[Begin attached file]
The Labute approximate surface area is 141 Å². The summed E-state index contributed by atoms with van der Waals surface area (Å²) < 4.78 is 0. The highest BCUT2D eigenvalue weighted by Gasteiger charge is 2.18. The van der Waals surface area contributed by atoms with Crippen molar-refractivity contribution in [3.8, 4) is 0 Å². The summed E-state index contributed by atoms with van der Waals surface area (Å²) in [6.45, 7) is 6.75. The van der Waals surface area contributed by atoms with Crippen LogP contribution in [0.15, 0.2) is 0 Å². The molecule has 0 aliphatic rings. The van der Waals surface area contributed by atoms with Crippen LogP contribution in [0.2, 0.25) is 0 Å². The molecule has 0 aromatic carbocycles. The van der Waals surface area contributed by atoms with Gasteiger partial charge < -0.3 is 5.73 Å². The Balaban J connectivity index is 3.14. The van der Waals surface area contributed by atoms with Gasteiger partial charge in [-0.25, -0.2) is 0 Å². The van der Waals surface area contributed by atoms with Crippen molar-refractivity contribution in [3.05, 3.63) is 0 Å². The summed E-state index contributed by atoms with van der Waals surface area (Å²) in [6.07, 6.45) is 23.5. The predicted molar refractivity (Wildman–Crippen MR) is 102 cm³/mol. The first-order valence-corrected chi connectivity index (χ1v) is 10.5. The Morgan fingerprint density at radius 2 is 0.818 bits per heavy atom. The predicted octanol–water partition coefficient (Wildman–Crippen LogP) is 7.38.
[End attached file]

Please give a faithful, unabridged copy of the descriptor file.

The Labute approximate surface area is 141 Å². The summed E-state index contributed by atoms with van der Waals surface area (Å²) < 4.78 is 0. The highest BCUT2D eigenvalue weighted by Gasteiger charge is 2.18. The van der Waals surface area contributed by atoms with Crippen molar-refractivity contribution in [3.8, 4) is 0 Å². The summed E-state index contributed by atoms with van der Waals surface area (Å²) in [6.45, 7) is 6.75. The van der Waals surface area contributed by atoms with Crippen LogP contribution in [0.15, 0.2) is 0 Å². The molecule has 0 aliphatic rings. The van der Waals surface area contributed by atoms with Crippen LogP contribution in [0.2, 0.25) is 0 Å². The molecule has 0 aromatic carbocycles. The van der Waals surface area contributed by atoms with Gasteiger partial charge < -0.3 is 5.73 Å². The Balaban J connectivity index is 3.14. The van der Waals surface area contributed by atoms with Gasteiger partial charge in [-0.25, -0.2) is 0 Å². The van der Waals surface area contributed by atoms with Crippen molar-refractivity contribution in [3.05, 3.63) is 0 Å². The summed E-state index contributed by atoms with van der Waals surface area (Å²) in [6.07, 6.45) is 23.5. The predicted molar refractivity (Wildman–Crippen MR) is 102 cm³/mol. The first-order valence-corrected chi connectivity index (χ1v) is 10.5. The Morgan fingerprint density at radius 2 is 0.818 bits per heavy atom. The predicted octanol–water partition coefficient (Wildman–Crippen LogP) is 7.38.